Kang, Junah (School: Sejong Academy of Science and Arts)
Kang, Seojune (School: Sejong Academy of Science and Arts)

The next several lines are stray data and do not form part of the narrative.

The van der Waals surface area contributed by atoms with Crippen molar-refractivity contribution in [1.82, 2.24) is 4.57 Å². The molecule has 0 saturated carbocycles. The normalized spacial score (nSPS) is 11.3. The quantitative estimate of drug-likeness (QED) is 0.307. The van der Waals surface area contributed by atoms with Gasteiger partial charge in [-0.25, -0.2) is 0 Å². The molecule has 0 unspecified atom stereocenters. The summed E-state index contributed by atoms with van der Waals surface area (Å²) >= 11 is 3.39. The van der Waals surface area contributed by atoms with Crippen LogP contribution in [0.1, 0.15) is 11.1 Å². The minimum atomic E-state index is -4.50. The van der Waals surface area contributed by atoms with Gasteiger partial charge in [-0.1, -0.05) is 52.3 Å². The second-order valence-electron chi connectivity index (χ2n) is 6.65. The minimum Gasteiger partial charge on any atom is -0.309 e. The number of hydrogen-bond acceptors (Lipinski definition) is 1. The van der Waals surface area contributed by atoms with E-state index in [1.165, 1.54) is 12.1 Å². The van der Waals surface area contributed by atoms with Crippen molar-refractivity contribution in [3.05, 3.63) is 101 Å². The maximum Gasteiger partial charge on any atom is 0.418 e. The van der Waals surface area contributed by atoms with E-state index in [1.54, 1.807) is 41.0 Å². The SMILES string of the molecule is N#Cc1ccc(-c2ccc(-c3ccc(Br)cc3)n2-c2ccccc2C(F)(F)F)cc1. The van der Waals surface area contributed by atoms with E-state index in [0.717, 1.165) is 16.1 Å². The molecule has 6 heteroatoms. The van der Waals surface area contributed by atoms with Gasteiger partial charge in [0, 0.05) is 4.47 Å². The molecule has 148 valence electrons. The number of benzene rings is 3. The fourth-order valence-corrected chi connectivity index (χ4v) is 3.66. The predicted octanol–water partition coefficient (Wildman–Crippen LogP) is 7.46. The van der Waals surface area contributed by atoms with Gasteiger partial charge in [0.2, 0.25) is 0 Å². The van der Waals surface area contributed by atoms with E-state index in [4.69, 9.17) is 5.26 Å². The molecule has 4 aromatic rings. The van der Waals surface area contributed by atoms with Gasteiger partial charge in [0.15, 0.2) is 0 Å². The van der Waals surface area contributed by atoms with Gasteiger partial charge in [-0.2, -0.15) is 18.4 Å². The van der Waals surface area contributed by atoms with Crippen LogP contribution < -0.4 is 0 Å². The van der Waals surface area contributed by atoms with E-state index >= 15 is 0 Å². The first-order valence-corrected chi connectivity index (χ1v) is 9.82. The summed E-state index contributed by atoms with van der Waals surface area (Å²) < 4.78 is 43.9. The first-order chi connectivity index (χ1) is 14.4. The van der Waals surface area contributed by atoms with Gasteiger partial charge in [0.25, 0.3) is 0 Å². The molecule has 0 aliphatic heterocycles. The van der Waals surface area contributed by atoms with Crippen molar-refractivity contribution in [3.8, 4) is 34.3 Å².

Marine pollution of microplastics has been a problem, but it has been receiving more attention as a serious environmental issue recently since it was included in the UNEP's international environmental issues in 2014. In addition, because humans are at the top of the food chain and consume a large amount of microplastics through seafood, microplastics causes serious harm. In this study, a filter that absorbs and removes microplastics using porous xylem of herbaceous plants was made using the ecological disturbance species, Ambrosia trifida (giant ragweed). This species is more than 90% filled with porous water pipes, which are bigger than microplastic (PEG) in size. Therefore, a new filter was produced through hydrothermal synthesis by changing the ratio of giant ragweed powder, bone meal, and HMT solution. Even after hydrothermal synthesis, SEM confirmed that the porous structure of the giant ragweed remained. Several filters were made using hydrothermally synthesized materials and zeolites, and experiments were conducted to compare the microplastic removal rates of each filter. The amount of microplastic before and after the filter was analyzed by absorbance determination and mass change. The microplastic removal rate of the hydrothermal compound filter was 95.4% on average, showing a better removal rate than the zeolite filter, which was 93.1%. In addition, it was confirmed that the grass of maple leaf creates a porous structure on the surface of the hydrothermal composite. However, in the process of experimenting with burette filters, the filtration speed was found to be too slow. Thus, a new filter was made using acrylic and cloth. The filtration rate of the produced filter was 2 ml per second, which was 18 times faster than the burette filter.